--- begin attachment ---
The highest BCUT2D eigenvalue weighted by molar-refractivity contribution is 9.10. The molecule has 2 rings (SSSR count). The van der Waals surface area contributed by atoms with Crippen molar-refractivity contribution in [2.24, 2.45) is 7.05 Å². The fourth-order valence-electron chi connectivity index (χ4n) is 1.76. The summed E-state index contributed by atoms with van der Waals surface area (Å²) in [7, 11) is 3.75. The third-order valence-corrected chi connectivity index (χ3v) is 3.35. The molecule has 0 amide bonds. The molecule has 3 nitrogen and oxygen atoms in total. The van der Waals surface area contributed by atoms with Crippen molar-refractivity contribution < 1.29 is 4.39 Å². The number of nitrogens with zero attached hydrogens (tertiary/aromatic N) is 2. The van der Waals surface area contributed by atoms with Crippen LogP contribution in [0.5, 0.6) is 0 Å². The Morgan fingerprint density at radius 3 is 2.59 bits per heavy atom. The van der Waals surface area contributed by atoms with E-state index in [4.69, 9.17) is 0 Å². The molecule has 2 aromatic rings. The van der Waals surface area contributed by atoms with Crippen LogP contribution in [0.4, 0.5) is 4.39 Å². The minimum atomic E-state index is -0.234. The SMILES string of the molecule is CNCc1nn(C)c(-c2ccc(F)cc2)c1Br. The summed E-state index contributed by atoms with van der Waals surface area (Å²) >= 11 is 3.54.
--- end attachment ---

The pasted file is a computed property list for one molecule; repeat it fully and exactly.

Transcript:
The highest BCUT2D eigenvalue weighted by molar-refractivity contribution is 9.10. The molecule has 2 rings (SSSR count). The van der Waals surface area contributed by atoms with Crippen molar-refractivity contribution in [2.24, 2.45) is 7.05 Å². The fourth-order valence-electron chi connectivity index (χ4n) is 1.76. The summed E-state index contributed by atoms with van der Waals surface area (Å²) in [7, 11) is 3.75. The third-order valence-corrected chi connectivity index (χ3v) is 3.35. The molecule has 0 amide bonds. The molecule has 3 nitrogen and oxygen atoms in total. The van der Waals surface area contributed by atoms with Crippen molar-refractivity contribution < 1.29 is 4.39 Å². The number of nitrogens with zero attached hydrogens (tertiary/aromatic N) is 2. The van der Waals surface area contributed by atoms with Crippen LogP contribution in [0.5, 0.6) is 0 Å². The Morgan fingerprint density at radius 3 is 2.59 bits per heavy atom. The van der Waals surface area contributed by atoms with E-state index in [4.69, 9.17) is 0 Å². The molecule has 2 aromatic rings. The van der Waals surface area contributed by atoms with Crippen LogP contribution in [0.4, 0.5) is 4.39 Å². The minimum atomic E-state index is -0.234. The SMILES string of the molecule is CNCc1nn(C)c(-c2ccc(F)cc2)c1Br. The summed E-state index contributed by atoms with van der Waals surface area (Å²) >= 11 is 3.54.